Round table “From industry to consumers: energy efficient and smart solutions for a low carbon economy”
MEP Theresa Griffin gave a few introductory remarks on the “Clean Energy for all” package. From her perspective, the challenge is to involve all Europeans: the alleviation of energy poverty is crucial and energy must be considered a basic social right. This package represents an important challenge but also an opportunity to consider consumers and their role in the energy market.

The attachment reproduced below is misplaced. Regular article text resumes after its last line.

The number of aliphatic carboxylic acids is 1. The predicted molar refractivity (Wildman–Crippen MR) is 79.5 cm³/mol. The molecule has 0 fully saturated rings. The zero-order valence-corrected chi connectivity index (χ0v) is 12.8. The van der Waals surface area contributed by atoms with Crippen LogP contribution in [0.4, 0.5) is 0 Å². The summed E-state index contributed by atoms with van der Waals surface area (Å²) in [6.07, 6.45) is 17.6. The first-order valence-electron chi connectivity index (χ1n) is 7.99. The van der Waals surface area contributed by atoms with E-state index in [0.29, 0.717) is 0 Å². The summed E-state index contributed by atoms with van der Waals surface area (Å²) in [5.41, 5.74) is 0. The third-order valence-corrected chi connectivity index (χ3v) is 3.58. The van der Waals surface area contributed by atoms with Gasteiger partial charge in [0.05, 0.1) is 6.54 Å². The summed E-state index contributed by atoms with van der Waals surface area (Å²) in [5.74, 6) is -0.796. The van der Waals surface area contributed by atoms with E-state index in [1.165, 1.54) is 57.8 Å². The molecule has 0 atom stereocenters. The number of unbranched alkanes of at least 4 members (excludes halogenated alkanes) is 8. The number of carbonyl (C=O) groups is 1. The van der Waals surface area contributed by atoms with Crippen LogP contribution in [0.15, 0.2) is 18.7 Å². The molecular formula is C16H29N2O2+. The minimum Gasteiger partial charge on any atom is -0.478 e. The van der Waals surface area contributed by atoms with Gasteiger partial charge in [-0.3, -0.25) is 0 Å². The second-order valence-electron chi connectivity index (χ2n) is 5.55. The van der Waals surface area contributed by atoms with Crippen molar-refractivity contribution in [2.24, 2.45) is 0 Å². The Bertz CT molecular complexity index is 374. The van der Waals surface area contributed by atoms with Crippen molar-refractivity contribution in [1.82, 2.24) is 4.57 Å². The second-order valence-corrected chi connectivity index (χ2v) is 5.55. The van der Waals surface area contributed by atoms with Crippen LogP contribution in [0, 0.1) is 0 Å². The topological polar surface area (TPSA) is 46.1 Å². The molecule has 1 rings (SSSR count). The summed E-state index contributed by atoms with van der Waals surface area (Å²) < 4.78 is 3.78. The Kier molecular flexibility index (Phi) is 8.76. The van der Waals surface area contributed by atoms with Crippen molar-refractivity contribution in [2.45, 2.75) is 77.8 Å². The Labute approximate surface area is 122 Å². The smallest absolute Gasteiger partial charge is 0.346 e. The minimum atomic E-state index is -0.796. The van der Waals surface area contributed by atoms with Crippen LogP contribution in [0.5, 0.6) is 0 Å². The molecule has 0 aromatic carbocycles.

The round-table started with the intervention of Federico DE STEFANI, CEO of SITGroup, representing the European Heating Industry (EHI). As Mr. DE STEFANI stated, heating accounts for 40 % of the final energy consumption in the EU, mainly consumed to provide heating and hot water for buildings. Such a high level makes it a crucial sector in achieving the EU’s climate and energy goals. While minimal efficiency standards, such as the standards set by the “ecodesign directive”, usually apply to new appliances, much still needs to be done to accelerate the rate of modernization or replacement of appliances since 85 % of the market still relies on older appliances. Replacement rate is currently very low and should be increased by at least 25 %, in order to achieve EU targets. Many efficient technologies are available but heating system replacement is usually carried out with little anticipation, with the consumers replacing their heating system only when their previous appliance stops working. According to Mr. DE STEFANI, labeling installed appliances according to their level of efficiency may help consumers better anticipate and plan their transition to a new appliance. This system is used successfully in Germany and he feels that the upcoming review of the Energy Performance of Buildings directive should make such labelling compulsory throughout the EU. Smart heating technologies could also better inform the consumers on their maintenance. In order to finance the transition to these efficient technologies, he believes that investment into energy efficient renovations should be available in priority to the residential sector.